I passed the gate to the path today. I looked down through the trees and the grass and the ferns, remembering the wild world in there. I thought about retracing my steps, about making tracks and bringing the old path back to life. But I decided to leave it as it is, bound and swathed, but not erased, by vegetation, by the tangle of trees and time. I know it’s there. It carves it ways through my mind and memory and perhaps that is enough.

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A blast from the past

Calm Loch Fyne

Yesterday the loch was calm, the only trace left by Hurricane Bawbag was a smattering of snow on the hills.

All’s quiet in the west today, but on Thursday Portavadie was pummelled to within an inch of its life by Hurricane Bawbag. It screamed its arrival, roaring and howling, unleashed and wild. Mighty gusts brought belts of rain and hail that hammered at the door. I watched from the window, jumping as gravel, whipped up and hurled at the cottage, smacked the glass. Telephone wires swung in giant loops, shuddering and straining to break free from their poles. One lone tree stood in the field, brittle branches waving, crazed, to the skies. Two small firs, just babies, seemed less bothered. They were pliant in the onslaught, supple limbs bowing until their tips touched the ground. Bits of plastic – a dustbin lid and a couple of plants pots – clattered up the lane, hurtling along like they were heading into town for the night.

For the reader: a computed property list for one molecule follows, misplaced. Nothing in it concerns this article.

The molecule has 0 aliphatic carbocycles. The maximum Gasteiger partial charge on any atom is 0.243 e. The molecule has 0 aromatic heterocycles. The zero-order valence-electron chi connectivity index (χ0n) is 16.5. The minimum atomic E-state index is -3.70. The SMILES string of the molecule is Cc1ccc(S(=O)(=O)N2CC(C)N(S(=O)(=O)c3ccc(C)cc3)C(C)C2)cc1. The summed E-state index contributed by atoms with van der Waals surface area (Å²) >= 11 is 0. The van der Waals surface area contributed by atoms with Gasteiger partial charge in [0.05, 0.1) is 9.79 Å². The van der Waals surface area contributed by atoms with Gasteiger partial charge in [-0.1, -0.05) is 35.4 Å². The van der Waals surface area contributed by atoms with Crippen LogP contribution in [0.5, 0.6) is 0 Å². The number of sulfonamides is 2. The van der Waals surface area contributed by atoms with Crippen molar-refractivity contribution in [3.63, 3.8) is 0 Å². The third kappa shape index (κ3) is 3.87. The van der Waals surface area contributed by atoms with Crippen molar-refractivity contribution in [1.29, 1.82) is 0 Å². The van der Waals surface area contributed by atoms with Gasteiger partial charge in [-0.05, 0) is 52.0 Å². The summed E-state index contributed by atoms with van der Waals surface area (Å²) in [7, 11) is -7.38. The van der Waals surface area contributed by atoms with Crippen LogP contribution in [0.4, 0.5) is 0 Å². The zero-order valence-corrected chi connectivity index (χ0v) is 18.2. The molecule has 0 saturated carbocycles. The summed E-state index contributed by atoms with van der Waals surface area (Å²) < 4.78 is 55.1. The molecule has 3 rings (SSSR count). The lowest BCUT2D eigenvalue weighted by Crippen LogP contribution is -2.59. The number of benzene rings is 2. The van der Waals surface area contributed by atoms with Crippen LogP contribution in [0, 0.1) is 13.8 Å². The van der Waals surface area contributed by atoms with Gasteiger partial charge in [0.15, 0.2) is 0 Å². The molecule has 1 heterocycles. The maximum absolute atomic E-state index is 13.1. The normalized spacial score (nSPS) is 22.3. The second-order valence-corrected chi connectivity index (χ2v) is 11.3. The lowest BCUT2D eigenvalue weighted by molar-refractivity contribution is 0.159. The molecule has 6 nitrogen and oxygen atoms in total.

And the sea. I’ve never seen it so furious. Giant waves, row upon row, pushed onshore, relentless, crashing over the pier and smashing onto the rocks.  Birch Isle was being sucked under. A low mist whirled and danced over the surf. As the sky darkened and the sun set, this mad, boiling loch turned a menacing pink.

View of the cottage

The cottage is small and squat – perfect for the wild and windy west coast.

Later that evening the electricity went off, so I went to bed. I lay in the dark as the hurricane raged on and thought of the people who’d lived here over the years. They too must have listened to the winds howling outside, safe and protected by these four walls. Then, as suddenly as it came, the hurricane went. But it left behind (along with a smashed back fence and two bemused chickens) a sense of how enduring the cottage is; just what it’s stood up to over time. This squat little home (close to the ground like all proper Highland things are) with its thick walls, is so perfectly formed for this weather-beaten place, this wind-battered land.

In the silence after the storm all I could hear was the creak of a floorboard and the sigh of a beam – the cottage settling, relaxing its flexed muscles. I almost caught it mutter under its breath ‘another one taken care of’. Hurricane Bawbag was, after all, just an awful lot of wind, and there’s nothing new about that around here.